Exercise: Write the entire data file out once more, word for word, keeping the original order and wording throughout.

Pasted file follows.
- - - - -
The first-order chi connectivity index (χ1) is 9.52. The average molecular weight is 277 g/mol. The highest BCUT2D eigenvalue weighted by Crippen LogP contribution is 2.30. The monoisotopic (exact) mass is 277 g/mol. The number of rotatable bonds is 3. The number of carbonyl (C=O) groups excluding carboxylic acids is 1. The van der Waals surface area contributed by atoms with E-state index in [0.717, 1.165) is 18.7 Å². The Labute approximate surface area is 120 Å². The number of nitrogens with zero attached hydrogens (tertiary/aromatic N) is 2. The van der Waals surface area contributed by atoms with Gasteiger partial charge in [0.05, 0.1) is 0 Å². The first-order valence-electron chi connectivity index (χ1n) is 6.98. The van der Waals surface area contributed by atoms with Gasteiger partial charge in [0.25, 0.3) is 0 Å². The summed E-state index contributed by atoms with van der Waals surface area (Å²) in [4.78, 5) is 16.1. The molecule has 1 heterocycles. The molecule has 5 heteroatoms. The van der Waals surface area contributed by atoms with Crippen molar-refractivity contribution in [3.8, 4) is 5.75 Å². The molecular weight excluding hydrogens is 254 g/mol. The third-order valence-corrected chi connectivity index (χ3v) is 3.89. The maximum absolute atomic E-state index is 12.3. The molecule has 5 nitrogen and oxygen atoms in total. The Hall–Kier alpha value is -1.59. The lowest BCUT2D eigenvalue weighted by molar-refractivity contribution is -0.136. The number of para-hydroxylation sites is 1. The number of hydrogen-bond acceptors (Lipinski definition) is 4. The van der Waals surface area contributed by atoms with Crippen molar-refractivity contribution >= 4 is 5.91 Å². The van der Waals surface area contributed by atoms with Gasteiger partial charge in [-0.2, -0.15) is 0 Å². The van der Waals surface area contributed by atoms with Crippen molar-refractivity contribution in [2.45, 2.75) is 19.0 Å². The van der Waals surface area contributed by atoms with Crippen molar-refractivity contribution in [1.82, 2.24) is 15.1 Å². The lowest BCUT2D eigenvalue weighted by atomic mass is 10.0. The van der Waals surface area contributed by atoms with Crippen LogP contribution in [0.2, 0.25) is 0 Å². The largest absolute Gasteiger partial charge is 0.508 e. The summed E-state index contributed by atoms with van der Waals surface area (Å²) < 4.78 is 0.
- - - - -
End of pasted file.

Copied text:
The first-order chi connectivity index (χ1) is 9.52. The average molecular weight is 277 g/mol. The highest BCUT2D eigenvalue weighted by Crippen LogP contribution is 2.30. The monoisotopic (exact) mass is 277 g/mol. The number of rotatable bonds is 3. The number of carbonyl (C=O) groups excluding carboxylic acids is 1. The van der Waals surface area contributed by atoms with E-state index in [0.717, 1.165) is 18.7 Å². The Labute approximate surface area is 120 Å². The number of nitrogens with zero attached hydrogens (tertiary/aromatic N) is 2. The van der Waals surface area contributed by atoms with Gasteiger partial charge in [0.05, 0.1) is 0 Å². The first-order valence-electron chi connectivity index (χ1n) is 6.98. The van der Waals surface area contributed by atoms with Gasteiger partial charge in [0.25, 0.3) is 0 Å². The summed E-state index contributed by atoms with van der Waals surface area (Å²) in [4.78, 5) is 16.1. The molecule has 1 heterocycles. The molecule has 5 heteroatoms. The van der Waals surface area contributed by atoms with Crippen molar-refractivity contribution in [3.8, 4) is 5.75 Å². The molecular weight excluding hydrogens is 254 g/mol. The third-order valence-corrected chi connectivity index (χ3v) is 3.89. The maximum absolute atomic E-state index is 12.3. The molecule has 5 nitrogen and oxygen atoms in total. The Hall–Kier alpha value is -1.59. The lowest BCUT2D eigenvalue weighted by molar-refractivity contribution is -0.136. The number of para-hydroxylation sites is 1. The number of hydrogen-bond acceptors (Lipinski definition) is 4. The van der Waals surface area contributed by atoms with Crippen molar-refractivity contribution >= 4 is 5.91 Å². The van der Waals surface area contributed by atoms with Gasteiger partial charge in [-0.2, -0.15) is 0 Å². The van der Waals surface area contributed by atoms with Crippen molar-refractivity contribution in [2.45, 2.75) is 19.0 Å². The van der Waals surface area contributed by atoms with Crippen molar-refractivity contribution in [1.82, 2.24) is 15.1 Å². The lowest BCUT2D eigenvalue weighted by atomic mass is 10.0. The van der Waals surface area contributed by atoms with Crippen LogP contribution in [0.2, 0.25) is 0 Å². The largest absolute Gasteiger partial charge is 0.508 e. The summed E-state index contributed by atoms with van der Waals surface area (Å²) < 4.78 is 0.